I was seeking a remote location to install the audio in our Street Rod. I’ve never been a fan of punching a hole in the dash to fit the latest flavor of mobile audio. Typically, I keep just enough of the factory head unit to fill the space in the dash and light up with the rest of the dash lights.
How to Hide the Audio System
The glove box is a logical spot to conceal the radio while still keeping it accessible. Heck, it doesn’t even need to be available in this day and age. It only needs to pick up the Bluetooth signal from your phone and you’re ready to go.
I could have measured and cut a cardboard template to make a sheet metal substitute for my stereo. I then remembered that we had sold one. Through the use of a replica glovebox insert.
I wanted my version to be shallower so that the wire could clear the firewall behind the stereo. I just cut the cardboard version into sections until I had the form and size I wanted. Starting with a specified quantity allows you to transfer the mounting holes, etc. from the original part to your produced part directly.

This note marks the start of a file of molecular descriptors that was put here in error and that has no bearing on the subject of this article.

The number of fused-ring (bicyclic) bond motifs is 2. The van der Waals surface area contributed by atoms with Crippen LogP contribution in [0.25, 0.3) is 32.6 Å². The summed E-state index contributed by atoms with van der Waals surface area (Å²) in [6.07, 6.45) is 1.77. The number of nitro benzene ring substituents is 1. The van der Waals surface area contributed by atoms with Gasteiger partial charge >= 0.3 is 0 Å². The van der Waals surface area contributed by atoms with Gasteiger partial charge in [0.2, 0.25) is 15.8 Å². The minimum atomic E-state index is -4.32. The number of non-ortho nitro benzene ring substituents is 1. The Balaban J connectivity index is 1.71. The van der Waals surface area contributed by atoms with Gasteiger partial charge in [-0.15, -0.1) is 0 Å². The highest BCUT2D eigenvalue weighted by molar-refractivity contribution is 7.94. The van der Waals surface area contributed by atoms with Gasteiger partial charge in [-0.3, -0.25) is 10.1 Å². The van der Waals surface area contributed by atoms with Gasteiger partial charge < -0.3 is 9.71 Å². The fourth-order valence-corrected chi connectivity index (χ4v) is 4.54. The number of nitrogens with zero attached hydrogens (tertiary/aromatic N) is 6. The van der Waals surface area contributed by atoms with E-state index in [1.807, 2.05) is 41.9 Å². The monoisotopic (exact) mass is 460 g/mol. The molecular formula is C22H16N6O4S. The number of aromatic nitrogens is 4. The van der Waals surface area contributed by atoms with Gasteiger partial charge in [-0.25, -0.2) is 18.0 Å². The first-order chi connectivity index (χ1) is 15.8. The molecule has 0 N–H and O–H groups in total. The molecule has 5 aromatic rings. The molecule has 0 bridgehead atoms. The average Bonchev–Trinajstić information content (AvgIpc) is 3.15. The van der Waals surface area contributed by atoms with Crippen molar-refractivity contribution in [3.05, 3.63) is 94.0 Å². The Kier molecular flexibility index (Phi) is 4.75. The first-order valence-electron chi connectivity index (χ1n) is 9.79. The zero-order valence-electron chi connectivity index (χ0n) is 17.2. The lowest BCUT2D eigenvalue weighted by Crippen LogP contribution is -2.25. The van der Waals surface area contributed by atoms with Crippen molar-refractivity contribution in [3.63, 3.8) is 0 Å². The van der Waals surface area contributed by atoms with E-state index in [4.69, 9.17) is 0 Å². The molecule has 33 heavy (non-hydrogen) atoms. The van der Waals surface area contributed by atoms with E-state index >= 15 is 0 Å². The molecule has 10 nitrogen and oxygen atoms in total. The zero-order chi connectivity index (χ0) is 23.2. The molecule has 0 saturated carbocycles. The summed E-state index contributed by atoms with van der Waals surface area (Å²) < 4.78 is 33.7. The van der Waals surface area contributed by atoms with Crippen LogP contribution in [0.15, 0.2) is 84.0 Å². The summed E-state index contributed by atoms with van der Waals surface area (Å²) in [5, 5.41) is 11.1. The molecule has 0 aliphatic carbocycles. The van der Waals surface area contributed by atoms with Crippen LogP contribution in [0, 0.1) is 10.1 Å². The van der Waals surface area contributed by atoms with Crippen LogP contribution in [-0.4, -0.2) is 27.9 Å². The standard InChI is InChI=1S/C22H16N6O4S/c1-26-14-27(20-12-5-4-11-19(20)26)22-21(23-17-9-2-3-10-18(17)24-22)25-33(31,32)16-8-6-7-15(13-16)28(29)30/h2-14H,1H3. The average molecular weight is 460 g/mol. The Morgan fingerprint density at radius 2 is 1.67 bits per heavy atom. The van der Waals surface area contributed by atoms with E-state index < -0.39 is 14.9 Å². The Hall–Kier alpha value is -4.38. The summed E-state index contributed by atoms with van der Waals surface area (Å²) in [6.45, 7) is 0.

Leftover race car tin (aluminum) is an excellent material for these types of projects. It’s pre-finished and incredibly simple to deal with. Even if you don’t have advanced sheet metal bending equipment.
Speaking of a lack of advanced bending equipment, this is what I used to start making crisp folds. After I finished the shape, I drilled and glued the seams together and installed the stereo in the dash. I discovered a plethora of different applications for the remainder of that sheet as well. It is an excellent material for speaker installation. It is less susceptible to buzzing than steel and is simple to dampen.